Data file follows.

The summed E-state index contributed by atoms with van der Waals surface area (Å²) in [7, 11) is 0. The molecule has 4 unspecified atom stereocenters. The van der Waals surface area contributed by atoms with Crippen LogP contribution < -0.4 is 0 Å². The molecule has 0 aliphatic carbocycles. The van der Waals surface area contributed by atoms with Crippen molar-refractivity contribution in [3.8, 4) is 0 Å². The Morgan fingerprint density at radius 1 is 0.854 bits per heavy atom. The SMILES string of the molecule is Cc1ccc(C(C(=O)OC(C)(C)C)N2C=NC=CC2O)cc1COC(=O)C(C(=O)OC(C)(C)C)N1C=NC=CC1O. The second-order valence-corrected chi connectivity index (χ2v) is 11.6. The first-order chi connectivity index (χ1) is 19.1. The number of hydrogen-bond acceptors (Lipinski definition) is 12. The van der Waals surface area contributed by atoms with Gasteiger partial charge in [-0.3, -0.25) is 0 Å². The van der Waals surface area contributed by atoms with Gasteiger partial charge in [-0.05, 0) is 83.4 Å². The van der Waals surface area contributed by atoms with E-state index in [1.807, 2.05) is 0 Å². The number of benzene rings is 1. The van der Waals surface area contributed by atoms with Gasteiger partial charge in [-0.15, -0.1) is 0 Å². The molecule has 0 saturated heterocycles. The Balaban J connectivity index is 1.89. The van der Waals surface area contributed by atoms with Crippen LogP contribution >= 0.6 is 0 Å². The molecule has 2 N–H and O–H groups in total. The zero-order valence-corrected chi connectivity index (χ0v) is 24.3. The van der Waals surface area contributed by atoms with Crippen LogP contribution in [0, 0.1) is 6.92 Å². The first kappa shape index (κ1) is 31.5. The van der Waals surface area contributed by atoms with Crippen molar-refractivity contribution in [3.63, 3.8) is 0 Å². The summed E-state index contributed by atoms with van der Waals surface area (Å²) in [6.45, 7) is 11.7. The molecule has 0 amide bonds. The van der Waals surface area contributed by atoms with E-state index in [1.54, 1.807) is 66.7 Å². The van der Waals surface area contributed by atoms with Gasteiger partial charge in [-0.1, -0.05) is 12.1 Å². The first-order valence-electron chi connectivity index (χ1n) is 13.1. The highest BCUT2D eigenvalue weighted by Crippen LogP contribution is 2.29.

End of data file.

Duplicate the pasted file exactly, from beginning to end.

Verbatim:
The summed E-state index contributed by atoms with van der Waals surface area (Å²) in [7, 11) is 0. The molecule has 4 unspecified atom stereocenters. The van der Waals surface area contributed by atoms with Crippen LogP contribution < -0.4 is 0 Å². The molecule has 0 aliphatic carbocycles. The van der Waals surface area contributed by atoms with Crippen molar-refractivity contribution in [3.8, 4) is 0 Å². The Morgan fingerprint density at radius 1 is 0.854 bits per heavy atom. The SMILES string of the molecule is Cc1ccc(C(C(=O)OC(C)(C)C)N2C=NC=CC2O)cc1COC(=O)C(C(=O)OC(C)(C)C)N1C=NC=CC1O. The second-order valence-corrected chi connectivity index (χ2v) is 11.6. The first-order chi connectivity index (χ1) is 19.1. The number of hydrogen-bond acceptors (Lipinski definition) is 12. The van der Waals surface area contributed by atoms with Gasteiger partial charge in [-0.3, -0.25) is 0 Å². The van der Waals surface area contributed by atoms with Gasteiger partial charge in [-0.05, 0) is 83.4 Å². The van der Waals surface area contributed by atoms with E-state index in [1.807, 2.05) is 0 Å². The number of benzene rings is 1. The van der Waals surface area contributed by atoms with Gasteiger partial charge in [-0.15, -0.1) is 0 Å². The molecule has 0 saturated heterocycles. The Balaban J connectivity index is 1.89. The van der Waals surface area contributed by atoms with Crippen LogP contribution >= 0.6 is 0 Å². The molecule has 2 N–H and O–H groups in total. The zero-order valence-corrected chi connectivity index (χ0v) is 24.3. The van der Waals surface area contributed by atoms with Crippen LogP contribution in [0, 0.1) is 6.92 Å². The first kappa shape index (κ1) is 31.5. The van der Waals surface area contributed by atoms with Crippen molar-refractivity contribution in [3.63, 3.8) is 0 Å². The summed E-state index contributed by atoms with van der Waals surface area (Å²) in [6.45, 7) is 11.7. The molecule has 0 amide bonds. The van der Waals surface area contributed by atoms with E-state index in [1.54, 1.807) is 66.7 Å². The van der Waals surface area contributed by atoms with Gasteiger partial charge in [-0.1, -0.05) is 12.1 Å². The first-order valence-electron chi connectivity index (χ1n) is 13.1. The highest BCUT2D eigenvalue weighted by Crippen LogP contribution is 2.29.